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Many parents, including ourselves, have used white noise machines to try and create a soothing and consistent sleep environment, with little light and no noise disturbances. Moreover, white noise is also really effective at blocking external noises so it’s a handy device to have for people who may live in noisy neighbourhoods.
However, white noise machines do have to play at a certain level for it to be effective – if they can’t hear it then what’s the use? White noise sounds jarring at first; many people can be intimidated by the noise prompting the question of how loud should white noise be for a baby to not suffer hearing damage and loss.
How loud does white noise need to be to cause damage?
Trying to estimate how loud white noise should be to be both effective and not loud enough to cause damage is a tricky one – due to the way noise is measured and the tools needed to measure it. Plus, there’s the tricky part of how long the white noise will play consecutively. Hearing loss can be caused by a loud noise in a short period as well as a quieter noise but over a long period.
However, we can start by looking at how loud noises need to be in the first place to cause hearing damage.
According to the CDC, when noises reach 70db they are classed as annoying – these kinds of noises come from being up close to washing machines, dishwashers and city traffic. When they reach 80db they can cause damage when exposed for 2 hours straight. Moving up to 95db, damage can occur within 50 minutes of non stop noise from things such as car engines, motorcycles and some building site machinery.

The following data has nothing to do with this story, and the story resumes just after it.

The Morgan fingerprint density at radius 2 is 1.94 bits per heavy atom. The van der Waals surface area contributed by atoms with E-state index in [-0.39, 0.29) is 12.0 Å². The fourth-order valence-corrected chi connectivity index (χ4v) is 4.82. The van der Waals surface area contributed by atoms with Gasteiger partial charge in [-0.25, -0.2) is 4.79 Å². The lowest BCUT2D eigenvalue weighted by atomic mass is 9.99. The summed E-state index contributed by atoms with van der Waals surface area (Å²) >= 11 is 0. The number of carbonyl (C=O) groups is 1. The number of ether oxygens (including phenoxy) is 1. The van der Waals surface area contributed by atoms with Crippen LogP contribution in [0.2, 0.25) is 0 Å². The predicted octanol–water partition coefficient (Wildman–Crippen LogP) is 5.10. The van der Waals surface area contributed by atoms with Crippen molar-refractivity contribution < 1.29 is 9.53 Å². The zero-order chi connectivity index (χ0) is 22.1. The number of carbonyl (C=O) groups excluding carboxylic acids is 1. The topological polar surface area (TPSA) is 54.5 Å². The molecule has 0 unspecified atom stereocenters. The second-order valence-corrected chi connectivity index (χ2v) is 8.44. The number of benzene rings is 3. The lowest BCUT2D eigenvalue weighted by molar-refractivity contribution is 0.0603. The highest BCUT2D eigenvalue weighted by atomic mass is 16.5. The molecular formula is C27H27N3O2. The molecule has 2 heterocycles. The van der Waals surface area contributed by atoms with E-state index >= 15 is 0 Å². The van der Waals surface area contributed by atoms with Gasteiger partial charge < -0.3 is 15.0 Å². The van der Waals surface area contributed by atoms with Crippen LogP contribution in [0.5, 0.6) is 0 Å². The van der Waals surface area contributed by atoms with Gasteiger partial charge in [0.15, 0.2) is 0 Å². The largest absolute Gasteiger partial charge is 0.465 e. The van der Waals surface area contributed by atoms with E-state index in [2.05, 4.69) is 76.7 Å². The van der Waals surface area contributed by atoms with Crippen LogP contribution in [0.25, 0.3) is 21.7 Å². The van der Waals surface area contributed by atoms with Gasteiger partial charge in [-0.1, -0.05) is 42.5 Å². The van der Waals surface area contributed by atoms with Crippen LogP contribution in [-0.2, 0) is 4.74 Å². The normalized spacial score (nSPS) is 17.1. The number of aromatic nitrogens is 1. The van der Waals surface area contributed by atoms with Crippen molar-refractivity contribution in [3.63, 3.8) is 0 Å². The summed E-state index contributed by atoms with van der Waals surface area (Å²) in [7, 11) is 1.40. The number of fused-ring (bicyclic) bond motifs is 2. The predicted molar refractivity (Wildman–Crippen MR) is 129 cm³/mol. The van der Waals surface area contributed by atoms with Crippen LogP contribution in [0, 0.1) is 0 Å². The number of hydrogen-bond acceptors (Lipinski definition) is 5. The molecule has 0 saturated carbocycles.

So, now we have a relatively straight answer for how loud a white noise machine should be with a baby and that’s no more than 60-70db when listening to it over a significant period of time. 60-70 is about the level of noise of an up close conversation, a shower, air conditioning (a common white noise track) and a washing machine.
How do I know if the white noise machine is too loud for a baby?
It’s difficult to know if it’s too loud because humans can’t exactly figure out how loud a noise is on their own. But, as a general rule – if you can just about hear yourself talk over the white noise then it’s fine but if the white noise drowns out conversational level voices, a washing machine or a hair dryer then it is too loud.
A much simpler way to find out if your white noise machine is too loud is by using a sound level meter (SLM) which can be purchased as a stand alone device or as an often-free app for your smartphone which uses the microphone to tell you what level the noise is.
Place the SLM right next to where the baby is going to be lying and then adjust the volume of the white noise machine so that it reaches a safe level. We recommend no more than 60dB so that you have some wiggle room in the event they roll over and get close to the noise as they sleep.
White noise can damage hearing
Despite how effective a white noise machine is it can cause hearing damage if the dB the source produces is too high and if your baby is exposed to it for a long enough period of time. A loud noise for a short period can be just as damaging as a much quieter noise for long periods so responsible use is urged.
With white noise usually being played for hours at a time the risk of hearing loss is quite high if proper precautions aren’t taken. Noise induced hearing loss can lead to high blood pressure, increased heart rate, upset stomach, sleeping problems, tiredness and a constant ringing in their ear which will make them very temperamental.
Hearing damage can be a very slow process and when it comes to babies they won’t be able to tell you about their issues unless the noise is so loud it hurts. This is one of the reasons why we advocate baby ear defenders whenever they are exposed to loud noises or to just avoid them completely.